Sir James George Frazer > The Golden Bough > Page 550
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Sir James George Frazer (1854–1941).  The Golden Bough.  1922.

Page 550
 
the houses, the threshold of every house was swept with the monkey’s tail, and the fiend was adjured to depart.
  When an epidemic is raging on the Gold Coast of West Africa, the people will sometimes turn out, armed with clubs and torches, to drive the evil spirits away. At a given signal the whole population begin with frightful yells to beat in every corner of the houses, then rush like mad into the streets waving torches and striking frantically in the empty air. The uproar goes on till somebody reports that the cowed and daunted demons have made good their escape by a gate of the town or village; the people stream out after them, pursue them for some distance into the forest, and warn them never to return. The expulsion of the devils is followed by a general massacre of all the cocks in the village or town, lest by their unseasonable crowing they should betray to the banished demons the direction they must take to return to their old homes. When sickness was prevalent in a Huron village, and all other remedies had been tried in vain, the Indians had recourse to the ceremony called Lonouyroya, “which is the principal invention and most proper means, so they say, to expel from the town or village the devils and evil spirits which cause, induce, and import all the maladies and infirmities which they suffer in body and mind.” Accordingly, one evening the men would begin to rush like madmen about the village, breaking and upsetting whatever they came across in the wigwams. They threw fire and burning brands about the streets, and all night long they ran howling and singing without cessation. Then they all dreamed of something, a knife, dog, skin, or whatever it might be, and when morning came they went from wigwam to wigwam asking for presents. These they received silently, till the particular thing was given them which they had dreamed about. On receiving it they uttered a cry of joy and rushed from the hut, amid the congratulations of all present. The health of those who received what they had dreamed of was believed to be assured; whereas those who did not get what they had set their hearts upon regarded their fate as sealed.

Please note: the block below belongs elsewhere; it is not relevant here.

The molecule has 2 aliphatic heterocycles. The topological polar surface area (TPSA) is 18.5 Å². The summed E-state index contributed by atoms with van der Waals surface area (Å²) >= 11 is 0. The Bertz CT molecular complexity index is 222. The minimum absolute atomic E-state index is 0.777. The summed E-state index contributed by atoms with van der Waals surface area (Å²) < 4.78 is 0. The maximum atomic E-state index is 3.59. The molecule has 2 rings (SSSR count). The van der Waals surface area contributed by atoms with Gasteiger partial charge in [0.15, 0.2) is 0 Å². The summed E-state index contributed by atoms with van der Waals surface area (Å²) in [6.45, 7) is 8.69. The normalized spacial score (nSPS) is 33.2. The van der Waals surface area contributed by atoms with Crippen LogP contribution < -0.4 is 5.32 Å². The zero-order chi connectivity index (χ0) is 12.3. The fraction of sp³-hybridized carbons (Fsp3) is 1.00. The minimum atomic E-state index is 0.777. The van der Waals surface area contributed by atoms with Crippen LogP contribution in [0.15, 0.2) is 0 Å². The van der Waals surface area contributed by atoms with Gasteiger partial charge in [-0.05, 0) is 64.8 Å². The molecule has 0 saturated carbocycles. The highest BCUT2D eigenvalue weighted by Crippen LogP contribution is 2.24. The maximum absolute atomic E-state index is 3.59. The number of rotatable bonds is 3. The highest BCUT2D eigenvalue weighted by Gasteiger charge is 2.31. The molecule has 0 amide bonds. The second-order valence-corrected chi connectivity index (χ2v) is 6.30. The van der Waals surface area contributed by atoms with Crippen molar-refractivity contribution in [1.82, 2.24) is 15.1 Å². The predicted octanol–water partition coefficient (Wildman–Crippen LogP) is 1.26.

Sometimes, instead of chasing the demon of disease from their homes, savages prefer to leave him in peaceable possession, while they themselves take to flight and attempt to prevent him from following in their tracks. Thus when the Patagonians were attacked by small-pox, which they attributed to the machinations of an evil spirit, they used to abandon their sick and flee, slashing the air with their weapons and throwing water about in order to keep off the dreadful pursuer; and when after several days’ march they reached a place where they hoped to be beyond his reach, they used by way of precaution to plant all their cutting weapons with the sharp edges turned towards the quarter from which they had come, as if they were repelling a charge of cavalry. Similarly, when the Lules or Tonocotes Indians of the Gran Chaco were attacked by an epidemic, they regularly sought to evade it by flight, but in so doing they always followed a sinuous, not a straight, course; because they said that when the disease made after them he would be so exhausted by the turnings and windings of the route

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